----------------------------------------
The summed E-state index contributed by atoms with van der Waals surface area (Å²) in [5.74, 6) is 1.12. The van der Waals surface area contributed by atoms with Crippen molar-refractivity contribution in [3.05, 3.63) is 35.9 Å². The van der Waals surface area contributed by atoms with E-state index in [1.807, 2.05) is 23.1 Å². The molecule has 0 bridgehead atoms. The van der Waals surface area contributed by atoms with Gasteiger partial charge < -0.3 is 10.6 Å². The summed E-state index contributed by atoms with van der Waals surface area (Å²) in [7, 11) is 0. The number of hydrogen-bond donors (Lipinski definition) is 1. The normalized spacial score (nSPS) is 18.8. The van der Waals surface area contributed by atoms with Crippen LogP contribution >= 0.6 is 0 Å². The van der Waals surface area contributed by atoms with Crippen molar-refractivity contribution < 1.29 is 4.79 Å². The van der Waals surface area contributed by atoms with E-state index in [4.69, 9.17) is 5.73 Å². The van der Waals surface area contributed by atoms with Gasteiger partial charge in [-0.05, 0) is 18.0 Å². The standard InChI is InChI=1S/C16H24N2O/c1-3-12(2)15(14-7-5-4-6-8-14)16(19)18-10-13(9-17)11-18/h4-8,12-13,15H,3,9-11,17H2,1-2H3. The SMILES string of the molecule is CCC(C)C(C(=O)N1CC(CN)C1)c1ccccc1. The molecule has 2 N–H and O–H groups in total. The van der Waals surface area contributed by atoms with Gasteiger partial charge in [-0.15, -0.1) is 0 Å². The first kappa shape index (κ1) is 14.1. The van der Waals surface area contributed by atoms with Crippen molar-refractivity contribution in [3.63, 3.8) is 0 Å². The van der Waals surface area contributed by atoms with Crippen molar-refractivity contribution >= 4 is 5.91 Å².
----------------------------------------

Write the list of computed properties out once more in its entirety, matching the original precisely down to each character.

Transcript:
The summed E-state index contributed by atoms with van der Waals surface area (Å²) in [5.74, 6) is 1.12. The van der Waals surface area contributed by atoms with Crippen molar-refractivity contribution in [3.05, 3.63) is 35.9 Å². The van der Waals surface area contributed by atoms with E-state index in [1.807, 2.05) is 23.1 Å². The molecule has 0 bridgehead atoms. The van der Waals surface area contributed by atoms with Gasteiger partial charge < -0.3 is 10.6 Å². The summed E-state index contributed by atoms with van der Waals surface area (Å²) in [7, 11) is 0. The number of hydrogen-bond donors (Lipinski definition) is 1. The normalized spacial score (nSPS) is 18.8. The van der Waals surface area contributed by atoms with Crippen LogP contribution >= 0.6 is 0 Å². The van der Waals surface area contributed by atoms with Crippen molar-refractivity contribution < 1.29 is 4.79 Å². The van der Waals surface area contributed by atoms with E-state index in [4.69, 9.17) is 5.73 Å². The van der Waals surface area contributed by atoms with Gasteiger partial charge in [-0.05, 0) is 18.0 Å². The standard InChI is InChI=1S/C16H24N2O/c1-3-12(2)15(14-7-5-4-6-8-14)16(19)18-10-13(9-17)11-18/h4-8,12-13,15H,3,9-11,17H2,1-2H3. The SMILES string of the molecule is CCC(C)C(C(=O)N1CC(CN)C1)c1ccccc1. The molecule has 2 N–H and O–H groups in total. The van der Waals surface area contributed by atoms with Gasteiger partial charge in [-0.15, -0.1) is 0 Å². The first kappa shape index (κ1) is 14.1. The van der Waals surface area contributed by atoms with Crippen molar-refractivity contribution in [3.63, 3.8) is 0 Å². The van der Waals surface area contributed by atoms with Crippen molar-refractivity contribution >= 4 is 5.91 Å².